The Knowledge Exchange / Risk Management / Rethinking 2012 lending strategy

Rethinking 2012 lending strategy

Lending and loan restructuring may be hazardous while economic growth stagnates

Rethinking 2012 Lending StrategyIn a previous Risk Management Knowledge Exchange post (CFPB interview: Product development and regulatory unrest), I noted that the CFPB (Consumer Financial Protection Bureau) has three markets that it will focus on initially:

  1. Mortgage brokering and servicing
  2. Payday lending
  3. Private student lending

During that  BAI Retail Delivery conference session, I also heard David Silberman, the Assistant Director, Deposit and Payment Markets Consumer Financial at the CFPB, discuss an upcoming form that consumers would be able to access to complain about their mortgages. According to The New York Times, that form is now available on the CFPB website. Read the Times’ article to learn what consumers will see:

The Consumer Financial Protection Bureau is offering borrowers an online form to collect mortgage complaints, including problems with the application process or difficulties with making payments. Along with the complaint, the CFPB asks what the borrowers want as a solution. The agency forwards complaints to the lender and allows borrowers to track the progress of the complaint filing. The New York Times/Bucks blog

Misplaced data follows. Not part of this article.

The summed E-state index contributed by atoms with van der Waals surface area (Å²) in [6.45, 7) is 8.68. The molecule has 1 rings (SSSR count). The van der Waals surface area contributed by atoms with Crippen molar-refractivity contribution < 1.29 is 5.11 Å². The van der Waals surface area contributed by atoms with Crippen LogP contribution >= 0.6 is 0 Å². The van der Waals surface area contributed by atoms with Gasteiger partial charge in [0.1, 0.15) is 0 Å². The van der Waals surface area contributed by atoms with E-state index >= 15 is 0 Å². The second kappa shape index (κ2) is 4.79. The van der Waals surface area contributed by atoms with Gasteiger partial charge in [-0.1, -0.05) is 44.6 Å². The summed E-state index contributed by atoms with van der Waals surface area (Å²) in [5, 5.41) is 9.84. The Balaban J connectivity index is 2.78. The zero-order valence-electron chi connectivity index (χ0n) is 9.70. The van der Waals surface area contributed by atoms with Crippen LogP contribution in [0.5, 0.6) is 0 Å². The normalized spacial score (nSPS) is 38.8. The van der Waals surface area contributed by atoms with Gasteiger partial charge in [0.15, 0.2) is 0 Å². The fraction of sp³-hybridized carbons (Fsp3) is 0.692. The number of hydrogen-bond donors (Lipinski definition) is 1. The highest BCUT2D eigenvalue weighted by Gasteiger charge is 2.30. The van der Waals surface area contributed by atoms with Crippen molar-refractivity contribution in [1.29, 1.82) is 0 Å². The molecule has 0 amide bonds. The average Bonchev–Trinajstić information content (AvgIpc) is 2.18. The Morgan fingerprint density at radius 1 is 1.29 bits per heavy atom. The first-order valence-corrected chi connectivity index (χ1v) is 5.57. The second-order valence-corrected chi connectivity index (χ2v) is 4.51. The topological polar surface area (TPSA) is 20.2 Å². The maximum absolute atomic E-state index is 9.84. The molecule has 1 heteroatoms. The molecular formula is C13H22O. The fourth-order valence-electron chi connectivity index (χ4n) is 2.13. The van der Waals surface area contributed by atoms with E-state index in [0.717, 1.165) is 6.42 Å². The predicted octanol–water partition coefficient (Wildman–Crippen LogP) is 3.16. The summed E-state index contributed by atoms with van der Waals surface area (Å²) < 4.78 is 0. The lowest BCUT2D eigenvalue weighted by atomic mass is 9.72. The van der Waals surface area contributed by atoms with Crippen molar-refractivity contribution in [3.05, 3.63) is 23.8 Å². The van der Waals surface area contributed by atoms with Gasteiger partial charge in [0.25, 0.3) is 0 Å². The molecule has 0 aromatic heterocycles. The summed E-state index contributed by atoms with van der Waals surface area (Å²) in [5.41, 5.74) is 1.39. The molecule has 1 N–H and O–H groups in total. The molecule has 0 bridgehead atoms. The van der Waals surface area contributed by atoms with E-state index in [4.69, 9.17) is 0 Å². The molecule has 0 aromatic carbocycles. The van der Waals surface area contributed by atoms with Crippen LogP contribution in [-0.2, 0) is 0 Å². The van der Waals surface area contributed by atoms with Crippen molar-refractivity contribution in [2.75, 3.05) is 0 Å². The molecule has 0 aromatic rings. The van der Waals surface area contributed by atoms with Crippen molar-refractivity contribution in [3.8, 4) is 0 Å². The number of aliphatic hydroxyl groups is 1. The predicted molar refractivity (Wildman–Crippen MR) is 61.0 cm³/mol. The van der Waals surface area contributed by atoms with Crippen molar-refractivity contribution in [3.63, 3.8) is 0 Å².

How do you see that affecting your strategy in 2012 for lending and restructuring of consumer mortgages?

No light at the end of the tunnel?

Now, take a look at this article at TheStreet.com. According to Shanthi Bharatwaj, a financial analyst at The Street, lenders are taking another look at what Bharatwaj labeled the ‘amend and extend’ plan of the past. This plan was based on expectations of a brighter economic future that hasn’t yet materialized. She says that although larger institutions seem to be flush because of the recent emphasis on liquidity, middle market borrowers may be headed for trouble.

Does this affect 2012 strategy? Take a look at this white paper about enlarging the traditional credit risk management repertoire on the one hand, and being more creative in the modeling and management of innovative credit products on the other hand.

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